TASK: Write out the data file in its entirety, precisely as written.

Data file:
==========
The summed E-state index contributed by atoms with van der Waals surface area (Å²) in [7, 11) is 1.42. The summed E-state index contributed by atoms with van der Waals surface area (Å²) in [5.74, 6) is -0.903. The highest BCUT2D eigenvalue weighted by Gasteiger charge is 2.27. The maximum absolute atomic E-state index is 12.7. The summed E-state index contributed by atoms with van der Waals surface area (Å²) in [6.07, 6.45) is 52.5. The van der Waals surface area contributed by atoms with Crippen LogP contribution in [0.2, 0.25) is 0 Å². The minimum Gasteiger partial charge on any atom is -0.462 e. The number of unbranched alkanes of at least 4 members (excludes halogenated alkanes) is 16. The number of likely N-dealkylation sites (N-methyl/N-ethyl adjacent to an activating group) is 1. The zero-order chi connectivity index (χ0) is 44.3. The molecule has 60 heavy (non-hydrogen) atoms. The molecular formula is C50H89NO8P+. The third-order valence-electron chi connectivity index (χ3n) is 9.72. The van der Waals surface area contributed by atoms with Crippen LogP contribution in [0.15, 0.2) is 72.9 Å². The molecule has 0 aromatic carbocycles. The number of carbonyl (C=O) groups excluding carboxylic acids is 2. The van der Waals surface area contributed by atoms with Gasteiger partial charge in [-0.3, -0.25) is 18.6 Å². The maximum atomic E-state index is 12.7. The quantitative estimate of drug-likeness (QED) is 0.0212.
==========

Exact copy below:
The summed E-state index contributed by atoms with van der Waals surface area (Å²) in [7, 11) is 1.42. The summed E-state index contributed by atoms with van der Waals surface area (Å²) in [5.74, 6) is -0.903. The highest BCUT2D eigenvalue weighted by Gasteiger charge is 2.27. The maximum absolute atomic E-state index is 12.7. The summed E-state index contributed by atoms with van der Waals surface area (Å²) in [6.07, 6.45) is 52.5. The van der Waals surface area contributed by atoms with Crippen LogP contribution in [0.2, 0.25) is 0 Å². The minimum Gasteiger partial charge on any atom is -0.462 e. The number of unbranched alkanes of at least 4 members (excludes halogenated alkanes) is 16. The number of likely N-dealkylation sites (N-methyl/N-ethyl adjacent to an activating group) is 1. The zero-order chi connectivity index (χ0) is 44.3. The molecule has 60 heavy (non-hydrogen) atoms. The molecular formula is C50H89NO8P+. The third-order valence-electron chi connectivity index (χ3n) is 9.72. The van der Waals surface area contributed by atoms with Crippen LogP contribution in [0.15, 0.2) is 72.9 Å². The molecule has 0 aromatic carbocycles. The number of carbonyl (C=O) groups excluding carboxylic acids is 2. The van der Waals surface area contributed by atoms with Gasteiger partial charge in [-0.3, -0.25) is 18.6 Å². The maximum atomic E-state index is 12.7. The quantitative estimate of drug-likeness (QED) is 0.0212.